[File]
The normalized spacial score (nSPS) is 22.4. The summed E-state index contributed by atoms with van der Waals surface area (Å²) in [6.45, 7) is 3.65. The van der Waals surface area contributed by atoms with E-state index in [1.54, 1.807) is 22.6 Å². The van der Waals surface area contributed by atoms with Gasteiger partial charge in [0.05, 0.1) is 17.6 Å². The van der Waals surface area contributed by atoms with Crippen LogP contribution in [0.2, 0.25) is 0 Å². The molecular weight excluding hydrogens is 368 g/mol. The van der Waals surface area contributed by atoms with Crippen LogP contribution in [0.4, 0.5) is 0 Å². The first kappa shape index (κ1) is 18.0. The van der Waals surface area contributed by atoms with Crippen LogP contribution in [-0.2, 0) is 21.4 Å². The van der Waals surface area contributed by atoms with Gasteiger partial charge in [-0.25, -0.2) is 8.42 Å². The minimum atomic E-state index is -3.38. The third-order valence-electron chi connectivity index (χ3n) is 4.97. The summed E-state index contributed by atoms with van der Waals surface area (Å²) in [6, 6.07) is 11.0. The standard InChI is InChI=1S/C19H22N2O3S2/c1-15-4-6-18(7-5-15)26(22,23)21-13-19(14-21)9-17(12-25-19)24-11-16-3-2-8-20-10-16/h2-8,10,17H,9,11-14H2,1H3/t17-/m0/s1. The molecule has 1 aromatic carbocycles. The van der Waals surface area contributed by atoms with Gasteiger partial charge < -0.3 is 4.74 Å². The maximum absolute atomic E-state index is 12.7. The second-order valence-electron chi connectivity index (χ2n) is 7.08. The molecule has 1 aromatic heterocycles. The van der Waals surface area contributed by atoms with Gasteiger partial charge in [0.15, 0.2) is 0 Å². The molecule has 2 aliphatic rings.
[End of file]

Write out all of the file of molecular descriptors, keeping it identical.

The normalized spacial score (nSPS) is 22.4. The summed E-state index contributed by atoms with van der Waals surface area (Å²) in [6.45, 7) is 3.65. The van der Waals surface area contributed by atoms with E-state index in [1.54, 1.807) is 22.6 Å². The van der Waals surface area contributed by atoms with Gasteiger partial charge in [0.05, 0.1) is 17.6 Å². The van der Waals surface area contributed by atoms with Crippen LogP contribution in [0.2, 0.25) is 0 Å². The molecular weight excluding hydrogens is 368 g/mol. The van der Waals surface area contributed by atoms with Crippen LogP contribution in [0.4, 0.5) is 0 Å². The first kappa shape index (κ1) is 18.0. The van der Waals surface area contributed by atoms with Crippen LogP contribution in [-0.2, 0) is 21.4 Å². The van der Waals surface area contributed by atoms with Gasteiger partial charge in [-0.25, -0.2) is 8.42 Å². The minimum atomic E-state index is -3.38. The third-order valence-electron chi connectivity index (χ3n) is 4.97. The summed E-state index contributed by atoms with van der Waals surface area (Å²) in [6, 6.07) is 11.0. The standard InChI is InChI=1S/C19H22N2O3S2/c1-15-4-6-18(7-5-15)26(22,23)21-13-19(14-21)9-17(12-25-19)24-11-16-3-2-8-20-10-16/h2-8,10,17H,9,11-14H2,1H3/t17-/m0/s1. The molecule has 1 aromatic carbocycles. The van der Waals surface area contributed by atoms with Gasteiger partial charge < -0.3 is 4.74 Å². The maximum absolute atomic E-state index is 12.7. The second-order valence-electron chi connectivity index (χ2n) is 7.08. The molecule has 1 aromatic heterocycles. The van der Waals surface area contributed by atoms with Gasteiger partial charge in [0.15, 0.2) is 0 Å². The molecule has 2 aliphatic rings.